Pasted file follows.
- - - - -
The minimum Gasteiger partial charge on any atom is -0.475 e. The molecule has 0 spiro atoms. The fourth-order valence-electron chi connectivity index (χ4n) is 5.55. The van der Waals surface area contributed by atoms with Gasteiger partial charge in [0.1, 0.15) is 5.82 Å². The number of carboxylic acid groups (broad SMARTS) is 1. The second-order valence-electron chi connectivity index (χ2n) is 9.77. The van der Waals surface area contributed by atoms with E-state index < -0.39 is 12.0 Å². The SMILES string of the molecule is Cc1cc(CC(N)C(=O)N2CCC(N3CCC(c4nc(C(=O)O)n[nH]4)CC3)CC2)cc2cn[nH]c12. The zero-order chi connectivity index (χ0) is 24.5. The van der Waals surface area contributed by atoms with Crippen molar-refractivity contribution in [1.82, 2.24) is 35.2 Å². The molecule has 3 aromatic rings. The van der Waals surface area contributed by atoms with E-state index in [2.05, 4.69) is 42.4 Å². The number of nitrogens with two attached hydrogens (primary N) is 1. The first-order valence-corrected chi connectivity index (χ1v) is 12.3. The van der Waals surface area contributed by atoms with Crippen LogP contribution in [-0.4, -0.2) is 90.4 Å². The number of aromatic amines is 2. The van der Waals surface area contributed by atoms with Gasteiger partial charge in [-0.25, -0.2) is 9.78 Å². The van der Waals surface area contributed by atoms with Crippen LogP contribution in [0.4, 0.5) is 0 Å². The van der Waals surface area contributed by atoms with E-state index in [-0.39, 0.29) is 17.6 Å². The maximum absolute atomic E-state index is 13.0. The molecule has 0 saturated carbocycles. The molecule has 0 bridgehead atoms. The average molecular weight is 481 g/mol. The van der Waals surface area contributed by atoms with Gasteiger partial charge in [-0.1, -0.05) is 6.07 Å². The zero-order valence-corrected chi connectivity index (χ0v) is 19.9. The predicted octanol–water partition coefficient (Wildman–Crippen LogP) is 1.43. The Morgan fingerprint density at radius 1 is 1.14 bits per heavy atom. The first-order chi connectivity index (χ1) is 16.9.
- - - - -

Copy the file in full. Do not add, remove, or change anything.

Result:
The minimum Gasteiger partial charge on any atom is -0.475 e. The molecule has 0 spiro atoms. The fourth-order valence-electron chi connectivity index (χ4n) is 5.55. The van der Waals surface area contributed by atoms with Gasteiger partial charge in [0.1, 0.15) is 5.82 Å². The number of carboxylic acid groups (broad SMARTS) is 1. The second-order valence-electron chi connectivity index (χ2n) is 9.77. The van der Waals surface area contributed by atoms with E-state index < -0.39 is 12.0 Å². The SMILES string of the molecule is Cc1cc(CC(N)C(=O)N2CCC(N3CCC(c4nc(C(=O)O)n[nH]4)CC3)CC2)cc2cn[nH]c12. The zero-order chi connectivity index (χ0) is 24.5. The van der Waals surface area contributed by atoms with Crippen molar-refractivity contribution in [1.82, 2.24) is 35.2 Å². The molecule has 3 aromatic rings. The van der Waals surface area contributed by atoms with E-state index in [2.05, 4.69) is 42.4 Å². The number of nitrogens with two attached hydrogens (primary N) is 1. The first-order valence-corrected chi connectivity index (χ1v) is 12.3. The van der Waals surface area contributed by atoms with Crippen LogP contribution in [-0.4, -0.2) is 90.4 Å². The number of aromatic amines is 2. The van der Waals surface area contributed by atoms with Gasteiger partial charge in [-0.25, -0.2) is 9.78 Å². The van der Waals surface area contributed by atoms with Crippen LogP contribution in [0.4, 0.5) is 0 Å². The van der Waals surface area contributed by atoms with E-state index in [-0.39, 0.29) is 17.6 Å². The maximum absolute atomic E-state index is 13.0. The molecule has 0 saturated carbocycles. The molecule has 0 bridgehead atoms. The average molecular weight is 481 g/mol. The van der Waals surface area contributed by atoms with Gasteiger partial charge in [-0.1, -0.05) is 6.07 Å². The zero-order valence-corrected chi connectivity index (χ0v) is 19.9. The predicted octanol–water partition coefficient (Wildman–Crippen LogP) is 1.43. The Morgan fingerprint density at radius 1 is 1.14 bits per heavy atom. The first-order chi connectivity index (χ1) is 16.9.